A letter I wrote this morning to the world’s first medical defence organisation that is proud of its rich history of guiding, supporting and defending its members:
Dear Medical Defence Union,
Here, I speak more as the mother of a deceased child than as a Consultant Anaesthetist. When a patient comes to my hospital to have surgery, there is a legal contract between him/her and the hospital. As per that, the hospital is obliged to safely complete his/her operation.
When I see that patient on the morning of their surgery, I speak with them and gain their confidence. The trust they place in me when I look into their eyes and assure them safety is not legislated for. Trust is an empowering human sentiment essential to the patient, enabling them to come for their operation. Trust is the basis of any meaningful relationship.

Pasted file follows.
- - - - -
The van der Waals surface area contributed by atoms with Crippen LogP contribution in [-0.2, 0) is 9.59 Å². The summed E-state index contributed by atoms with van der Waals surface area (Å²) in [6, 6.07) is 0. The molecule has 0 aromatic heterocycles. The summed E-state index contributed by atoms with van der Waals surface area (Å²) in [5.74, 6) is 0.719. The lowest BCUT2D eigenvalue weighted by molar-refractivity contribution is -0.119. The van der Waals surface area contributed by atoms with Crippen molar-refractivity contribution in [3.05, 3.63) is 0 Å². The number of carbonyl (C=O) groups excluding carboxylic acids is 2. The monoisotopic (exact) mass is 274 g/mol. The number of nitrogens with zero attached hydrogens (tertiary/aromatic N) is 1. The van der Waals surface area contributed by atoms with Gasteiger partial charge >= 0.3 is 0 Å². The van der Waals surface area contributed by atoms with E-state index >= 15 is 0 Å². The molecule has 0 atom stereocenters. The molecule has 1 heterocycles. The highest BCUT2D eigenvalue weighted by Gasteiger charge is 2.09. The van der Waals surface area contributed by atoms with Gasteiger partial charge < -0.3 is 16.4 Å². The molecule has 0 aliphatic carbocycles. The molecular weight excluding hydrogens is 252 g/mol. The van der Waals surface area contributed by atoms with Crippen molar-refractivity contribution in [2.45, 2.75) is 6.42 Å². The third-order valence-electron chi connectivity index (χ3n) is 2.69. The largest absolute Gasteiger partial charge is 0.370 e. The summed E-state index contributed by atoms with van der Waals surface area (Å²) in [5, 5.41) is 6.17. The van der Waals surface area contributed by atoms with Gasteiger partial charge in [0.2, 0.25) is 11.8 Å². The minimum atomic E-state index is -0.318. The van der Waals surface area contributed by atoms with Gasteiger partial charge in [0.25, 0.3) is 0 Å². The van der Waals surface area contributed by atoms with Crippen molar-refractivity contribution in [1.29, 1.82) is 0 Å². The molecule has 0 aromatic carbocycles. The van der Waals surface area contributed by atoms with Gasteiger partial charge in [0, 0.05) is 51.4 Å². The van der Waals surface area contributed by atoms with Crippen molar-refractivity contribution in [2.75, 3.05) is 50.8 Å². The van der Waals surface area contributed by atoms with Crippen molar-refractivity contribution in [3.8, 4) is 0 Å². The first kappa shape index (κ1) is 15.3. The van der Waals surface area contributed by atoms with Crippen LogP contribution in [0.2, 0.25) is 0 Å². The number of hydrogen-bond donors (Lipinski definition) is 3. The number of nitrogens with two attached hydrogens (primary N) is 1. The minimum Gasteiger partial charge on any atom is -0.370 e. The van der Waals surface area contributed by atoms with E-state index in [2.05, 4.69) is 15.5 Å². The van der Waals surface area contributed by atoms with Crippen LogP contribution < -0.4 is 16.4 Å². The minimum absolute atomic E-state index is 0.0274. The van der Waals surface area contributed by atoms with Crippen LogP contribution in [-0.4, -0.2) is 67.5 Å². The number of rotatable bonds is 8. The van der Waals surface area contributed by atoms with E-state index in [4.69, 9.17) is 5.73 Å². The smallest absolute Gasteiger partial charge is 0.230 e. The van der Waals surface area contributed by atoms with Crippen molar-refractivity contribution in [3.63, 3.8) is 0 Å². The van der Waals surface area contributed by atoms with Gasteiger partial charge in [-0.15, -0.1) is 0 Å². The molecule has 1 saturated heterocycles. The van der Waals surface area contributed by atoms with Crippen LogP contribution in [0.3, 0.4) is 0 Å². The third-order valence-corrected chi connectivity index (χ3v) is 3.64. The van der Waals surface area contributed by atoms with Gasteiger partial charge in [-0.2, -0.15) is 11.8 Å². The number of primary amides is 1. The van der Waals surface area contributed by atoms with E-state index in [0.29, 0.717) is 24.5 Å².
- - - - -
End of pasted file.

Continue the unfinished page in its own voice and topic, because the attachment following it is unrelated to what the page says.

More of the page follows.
2 days before my son died, his GP, Dr F assured us that he was on the right medications and would soon start showing signs of improvement. After my 20 year old son, Saagar Naresh’s death on the 16th of October 2014, I didn’t hear at all from our GP. Not a word of condolence or sympathy. Complete silence. At the Coroner’s court the GP said that he followed the advice given to him by the MDU, to not call me after my son’s death.
Considering he knew me for 10 years and I entrusted my child’s well-being in his hands, I think it would have been ‘basic decency’ for him to call or visit. Legally speaking, a 20 year old is not a child. But for me he is. Human relationships are way beyond ‘legal’.
In light of GMC’s Duty of Candour, please rethink your advice in the future. The practice of medicine is founded on humanity.
Please do not take it away.
Excellent Sangeeta. I’m so sorry that the GP did not contact you just to talk to you and see how you are, never mind giving his condolences. I do hope they listen to you. Linda x